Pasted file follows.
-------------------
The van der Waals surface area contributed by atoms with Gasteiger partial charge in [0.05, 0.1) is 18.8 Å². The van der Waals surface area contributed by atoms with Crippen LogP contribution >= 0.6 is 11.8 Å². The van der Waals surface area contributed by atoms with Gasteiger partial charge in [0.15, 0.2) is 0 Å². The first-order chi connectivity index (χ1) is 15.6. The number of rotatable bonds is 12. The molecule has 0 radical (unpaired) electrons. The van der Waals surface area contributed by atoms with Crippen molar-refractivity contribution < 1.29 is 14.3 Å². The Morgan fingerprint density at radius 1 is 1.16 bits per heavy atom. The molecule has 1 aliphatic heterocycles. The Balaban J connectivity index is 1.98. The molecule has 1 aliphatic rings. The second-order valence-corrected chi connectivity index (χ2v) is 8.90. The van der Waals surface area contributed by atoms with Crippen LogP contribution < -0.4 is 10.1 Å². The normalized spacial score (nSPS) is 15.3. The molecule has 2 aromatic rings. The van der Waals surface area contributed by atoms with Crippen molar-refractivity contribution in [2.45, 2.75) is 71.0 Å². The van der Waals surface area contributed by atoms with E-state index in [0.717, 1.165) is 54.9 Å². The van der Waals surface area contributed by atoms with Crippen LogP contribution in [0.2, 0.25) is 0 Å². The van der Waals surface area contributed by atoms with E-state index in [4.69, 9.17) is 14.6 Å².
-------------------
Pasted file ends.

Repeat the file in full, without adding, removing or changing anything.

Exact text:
The van der Waals surface area contributed by atoms with Gasteiger partial charge in [0.05, 0.1) is 18.8 Å². The van der Waals surface area contributed by atoms with Crippen LogP contribution >= 0.6 is 11.8 Å². The van der Waals surface area contributed by atoms with Gasteiger partial charge in [0.15, 0.2) is 0 Å². The first-order chi connectivity index (χ1) is 15.6. The number of rotatable bonds is 12. The molecule has 0 radical (unpaired) electrons. The van der Waals surface area contributed by atoms with Crippen molar-refractivity contribution < 1.29 is 14.3 Å². The Morgan fingerprint density at radius 1 is 1.16 bits per heavy atom. The molecule has 1 aliphatic heterocycles. The Balaban J connectivity index is 1.98. The molecule has 1 aliphatic rings. The second-order valence-corrected chi connectivity index (χ2v) is 8.90. The van der Waals surface area contributed by atoms with Crippen LogP contribution < -0.4 is 10.1 Å². The normalized spacial score (nSPS) is 15.3. The molecule has 2 aromatic rings. The van der Waals surface area contributed by atoms with Crippen molar-refractivity contribution in [2.45, 2.75) is 71.0 Å². The van der Waals surface area contributed by atoms with E-state index in [0.717, 1.165) is 54.9 Å². The van der Waals surface area contributed by atoms with Crippen LogP contribution in [0.2, 0.25) is 0 Å². The van der Waals surface area contributed by atoms with E-state index in [4.69, 9.17) is 14.6 Å².